Why Do Children Get Car Sick More Than Adults?

It’s the time of year when many families will be packing up the car and heading off on holiday for a week or two. Unfortunately, the journey can sometimes be spoiled by queasy and vomiting children. Feeling or being travel sick is very unpleasant, but most people tend to grow out of it in adolescence. 


Why does travel sickness tend to affect children more? Here’s a look at the reasons and what you can do about it. 

What causes car sickness?

Car sickness, also known as motion sickness, is thought to be caused by the mixed messages the brain is receiving while we are in transit. The inner ear, which is responsible for controlling balance, sends different signals to the brain to the ones that the eyes are receiving. 


The conflicting messages confuse the brain and cause sensory overload, which leads to a queasy feeling and can result in vomiting. Other symptoms of motion sickness include dizziness, headache, sweating, and feeling cold. The child may also look pale, yawn frequently, and be restless and crabby. 


Children are more likely to have this problem because they are too small or sitting too low down to see out of the car windows, and their eyes are telling them that they are stationary, while the organ in the inner ear that controls balance and motion (the vestibular system) is telling them that they are moving forwards.

How can you prevent car sickness?

The risk of car sickness can be lessened by ensuring that the child is sat high enough to see out of the car windows. This can be achieved with booster seats or child safety seats, provided they comply with the relevant height, age, and weight restrictions. If possible, place the child in the middle of the seat so they can see out of the windscreen.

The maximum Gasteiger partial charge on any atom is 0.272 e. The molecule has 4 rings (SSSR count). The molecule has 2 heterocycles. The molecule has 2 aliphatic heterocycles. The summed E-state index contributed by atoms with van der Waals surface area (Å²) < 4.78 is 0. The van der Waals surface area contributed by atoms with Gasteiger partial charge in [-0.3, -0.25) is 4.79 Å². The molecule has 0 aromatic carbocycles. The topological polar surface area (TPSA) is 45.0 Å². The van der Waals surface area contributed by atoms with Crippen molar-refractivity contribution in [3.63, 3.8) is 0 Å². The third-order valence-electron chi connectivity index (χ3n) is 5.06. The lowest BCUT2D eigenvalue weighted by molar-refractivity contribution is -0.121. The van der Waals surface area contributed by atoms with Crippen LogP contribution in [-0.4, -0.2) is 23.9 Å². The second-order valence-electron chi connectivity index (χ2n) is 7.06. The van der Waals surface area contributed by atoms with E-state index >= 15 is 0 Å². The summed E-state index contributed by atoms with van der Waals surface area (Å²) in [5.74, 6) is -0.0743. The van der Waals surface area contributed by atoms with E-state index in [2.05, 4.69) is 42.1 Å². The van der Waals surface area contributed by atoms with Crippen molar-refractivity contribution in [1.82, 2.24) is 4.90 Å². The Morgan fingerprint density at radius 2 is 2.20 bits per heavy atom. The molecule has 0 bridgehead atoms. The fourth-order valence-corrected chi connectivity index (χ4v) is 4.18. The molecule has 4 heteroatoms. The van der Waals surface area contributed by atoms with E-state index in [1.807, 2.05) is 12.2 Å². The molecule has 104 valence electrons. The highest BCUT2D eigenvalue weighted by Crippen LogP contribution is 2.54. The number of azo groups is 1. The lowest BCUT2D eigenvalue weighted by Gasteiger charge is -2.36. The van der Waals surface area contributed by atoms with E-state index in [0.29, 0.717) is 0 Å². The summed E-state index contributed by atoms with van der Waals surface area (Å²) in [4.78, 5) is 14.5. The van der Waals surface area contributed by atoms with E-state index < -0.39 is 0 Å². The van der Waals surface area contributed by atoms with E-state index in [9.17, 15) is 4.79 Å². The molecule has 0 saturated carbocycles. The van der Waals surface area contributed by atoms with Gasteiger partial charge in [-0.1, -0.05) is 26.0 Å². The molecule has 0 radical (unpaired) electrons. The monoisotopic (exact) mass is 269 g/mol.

Encourage your child to look out of the window by playing games such as spotting different types of road signs. Do not allow them to read or look at a screen in the car, but play music or audiobooks instead. Keeping children distracted and interacting with you will help them to look up and outwards rather than down. 


Before setting off, have a light snack of bland food rather than anything too heavy, sugary, or spicy, as these foods are harder for the stomach to digest. Keeping the car windows open slightly to allow fresh air to circulate can help to reduce feelings of queasiness.


Plan regular breaks during a long journey and get out of the car for some fresh air and a drink of water to stay hydrated. 


If your child is showing signs of sickness, stop the car straight away and let them lie down on the back seat. If they have vomited, encourage them to take small sips of water to settle the stomach and avoid dehydration. If they have lost a lot of fluids, adding an electrolyte tablet to the water will help them to recover more quickly.